*pattern: Papercut Patterns Rigel Bomber (though not ideal, the best one I’ve seen… any other suggestions?)

Great for layering, perfect for summer. I already have so many outfits in mind and could come up with countless options more. I also love how I can customize them with lace, embroidery….
*patterns: Seamwork Savanah, True Bias Ogden Cami, Tessuti Sadie Slip Dress or I’ll try to make a pattern myself

Again, great for layering. Especially under those high-waisted skirts and shorts I wear all the time. I’d also love to play with details like super low backs, v-necks, lace, sheer panels, etc.
*patterns: Closet Case Nettie Bodysuit, Named Clothing Tuuli Bodysuit or selfdrafted again

Maxi Shirtdress
The shirtdress is still my favourite kind of dress and this year I really want to make a maxi version. And generally try out new lenghts for both skirts and dresses (tea/maxi).
*patterns: Grainline Studio Archer Button Up (for a more relaxed look), Sew Over It Vintage Shirtdress, Sewaholic Nicola Dress, Named Clothing Wenona Shirt Dress, Deer and Doe Bruyère Shirt (all lengthened to floor length)

These are the big sewing goals for 2017. Without doubt, I will make othe things as well and maybe not all of the ones listed above. That’s alright. Plans change, I change, I might not want to have a souvenir jacket in my closet after all. But right now, this list looks perfect to me. Maybe (absolutely!) a bit ambitious, but I have twelve months to make them. Let’s get sewing!

Costume Heaven


It’s always been my dream to visit the fundus of Art4Art – the ateliers that make all the costumes (and everything else related to them – corsets, shoes, hats, jewellery) for the Austrian Federal Theaters (read more about them here.) I always imagined it as some kind of gigantic wardrobe, filled to the top with the most beautiful clothes from every epoc. Let me tell you: That’s exactly what it is. But there is so much more to discover!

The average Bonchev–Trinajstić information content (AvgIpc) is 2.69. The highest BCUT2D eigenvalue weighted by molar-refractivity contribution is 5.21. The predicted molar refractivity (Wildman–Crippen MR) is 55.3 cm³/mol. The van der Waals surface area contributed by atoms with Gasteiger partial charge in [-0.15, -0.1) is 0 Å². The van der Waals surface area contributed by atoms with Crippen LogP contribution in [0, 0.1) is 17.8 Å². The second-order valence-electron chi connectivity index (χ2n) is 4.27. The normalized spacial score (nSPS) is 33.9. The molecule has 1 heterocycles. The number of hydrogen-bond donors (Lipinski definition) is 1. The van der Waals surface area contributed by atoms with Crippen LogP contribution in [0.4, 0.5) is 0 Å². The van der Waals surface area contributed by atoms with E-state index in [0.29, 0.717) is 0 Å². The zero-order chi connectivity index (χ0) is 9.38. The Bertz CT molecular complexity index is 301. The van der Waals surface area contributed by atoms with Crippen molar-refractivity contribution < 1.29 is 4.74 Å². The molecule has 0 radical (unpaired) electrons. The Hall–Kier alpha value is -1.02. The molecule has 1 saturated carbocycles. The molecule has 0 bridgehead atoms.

I had about 2 hours to browse and after just half of the time, I was already exhausted and couldn’t really digest anything anymore. Hundreds, no, thousands of clothes are kept in the fundus: dresses from the middle ages to the present, undergarments (petticoats, crinolines, corsages, camisoles), shoes in boxes underneath the costumes, cupboards filled with hats and all different kinds of headdresses.

They had wonderful 40ies inspired frocks, in beautiful rayons (I would like to know from where they got all their patterned fabrics – there were some really special prints!), servant’s dresses from the turn of the century, huge Biedermeier dresses (you’d probably say victorian), and all the way back to fluid, plisseed grecian robes. The physically oldest costumes they had were from the 50ies – silk kimonos from Madame Butterfly (see below – the red tulips on blue and white palms on light grey). Older ones are already in the archives of the theater museum, as they don’t get used anymore, unlike the rest of the stock.

Menswear is mostly militarian garments, with tons of different uniforms. Also, crazy renaissance jackets with insane details (frills! pleats! slitted! embroidered!) and many justaucorps with beautiful soutache decoration on cuffs and pocket flaps. You can probably tell, I went a little crazy in there….

My favourite part were probably all the fabrics. Printed or woven, they were so elaborate, detailed… Really special. All the different prints/patterns, right next to each other, looked amazing from afar – but even better in close-up. Embellishment is often faked (glued rather than sewn on, for example), but the fabrics are mostly ‘genuine’. Or treated in such a way that a simple cotton weave looks like the most expensive jaquard. A lot of knowledge and secrets go into these fabrics, something I’d like to learn and experiment with myself.

I took so many pictures, because I wanted to remmber everything – and I didn’t even see it all. I could literally spend weeks in there, looking at the intricate details, the insides of the costumes (especially those!) and photograph and sketch it all – I could fill at least one thick sketchbook just with costume studies from the Art4Art fundus. Didn’t have the time to do that, though! I’m sharing the best pictures with you today – lighting was not great, but I think you’ll still understand my fascination with this place!